Let’s talk Earth

May 2, 2007

We have been reading and hearing continuously these days about the degradation of the climatic conditions in our planet. Scientists warn states that continuous dirtying of the atmosphere will result in an irreversible status where the Earth might afford the worst habitable conditions for human beings and the rest of living organisms.

And this has made me think whether everything is true or deceitful in this rotating mass where we have been allowed to coexist.

Why can it not be that old theories of glaciation, of the Ice Age, be true? Let us imagine for a moment that conditions on the Earth trillions of years ago were the same as they are today. Warming of the planet ended most of life on it, the seas grew as a consequence of full thaw of the ice, the air became unbreathable. The Earth was practically dead.

Once the human beings disappeared,  contamination disappeared with them giving way to a period of recovery that lasted again trillions of years. The micro-organisms that could save themselves because of their innate conditions of resilience started again what scientists call evolution. This does not mean to say that creation did not exist, but it might have started aeons ago, cycles of death and evolution destroying and recreating life respectively. A game where living beings played an endless role, emerging from simple cells up to exceptional intelligent aptitudes. And again that very same intelligence being responsible for another destructive period.

So we should not be worried that our planet’s life be destroyed, because there again the history will repeat and everything will re-start as it did on the last cycle of its existence. Or will it?

The human being considered the most intelligent of the living beings is not capable of discerning what is true and what is not. We keep carrying on our existence as though nothing were going to happen, in such a state of dumbfoundedness that we are not able to react before the awful existence that looms in the not too distant future. We might not suffer from it because we might already be dead by then, but our descendants will and it is our unavoidable duty to watch over their future now and not let them try to solve the problem when it will not be easily solvable.

I cannot stop thinking about it.

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15 Responses to “Let’s talk Earth”

  1. Richard said

    Google “Gaia Theory”, Jose, and you can start thinking about that too !

  2. I’ve given thought to this recently too Jose and an oceanographer friend here in Halifax and I have had related discussions regarding human extinction and the inevitability of life on earth. What conceit to think that earth and life will end with our extinction. We are much more insignificant than we give our selves credit for.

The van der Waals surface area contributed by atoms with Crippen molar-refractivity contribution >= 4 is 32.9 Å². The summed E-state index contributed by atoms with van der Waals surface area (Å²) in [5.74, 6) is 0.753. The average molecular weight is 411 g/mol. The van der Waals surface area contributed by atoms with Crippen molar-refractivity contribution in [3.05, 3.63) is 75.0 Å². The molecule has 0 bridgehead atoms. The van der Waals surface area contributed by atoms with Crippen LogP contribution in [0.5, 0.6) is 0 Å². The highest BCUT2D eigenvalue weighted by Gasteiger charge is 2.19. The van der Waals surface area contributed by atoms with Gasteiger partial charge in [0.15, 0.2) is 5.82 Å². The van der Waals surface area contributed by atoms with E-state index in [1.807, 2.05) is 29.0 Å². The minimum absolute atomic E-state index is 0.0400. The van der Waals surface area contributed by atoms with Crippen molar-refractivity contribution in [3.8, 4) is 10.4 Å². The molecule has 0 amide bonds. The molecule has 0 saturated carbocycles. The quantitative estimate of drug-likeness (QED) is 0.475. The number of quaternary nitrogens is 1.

Without question though, we must not make it worse for the limited number of future generations left. That is our responsibility.

    I often say to friends taking highly competitive auditions for professional orchestras. You’ve already got enough to deal with, preconceived ideas from the panel, unfamiliar surroundings, numerous competitors, difficult music to perform, etc, why shoot yourself in the foot by getting nervous about the scenario.

    This is where I see the cultural hesitancy on the global warming issue. We already know how screwed we are, and we’re too scared to wise up and do the practical things that need to be done, like living within our means as a species.

  3. Jose said

    Indeed, 1loneranger, it is so simple as that. It is very simple to start acting for Nature and forget old habits that have eventually damaged it. It’ll mean not a lower standard in the quality of our lives but a different one, if we are brave enough to undertake the individual mission of, at least, trying to leave a better planet for the future generations.

    The Gaia theory, Richard, or hypothesis:

    quote
    The Gaia hypothesis is an ecological hypothesis that proposes that living and nonliving parts of the earth are viewed as a complex interacting system that can be thought of as a single organism. Named after the Greek earth goddess, this hypothesis postulates that all living things have a regulatory effect on the Earth’s environment that promotes life overall.

    http://en.wikipedia.org/wiki/Gaia_theory_%28science%29
    unquote

    The contents of the Earth, Richard, but also the whole of the Earth. There are theories for all tastes, my favourite one is “balance”, if there is no balance the Earth will, so to speak, wobble and its translations and rotations will be affected by differences in gravity which in turn will affect the perfect equilibrium of everything.

  4. Jose said

    We see the effects the attacks on the ozone layer have ended up in, how the scientists have ultimately blown the siren to alert us all of its consequences.

    Unfortunately there is something we haven’t given our attention to and that is the core of the Earth. The extraction of the energetical resources by the milllions of tons must, in my opinion, have affected the mass of the planet. The movements of the tectonic plates affect in a large measure the tides and these movements will doubtless be affected by the increase of the weight of the sea water as a consequence of thaw in cold regions.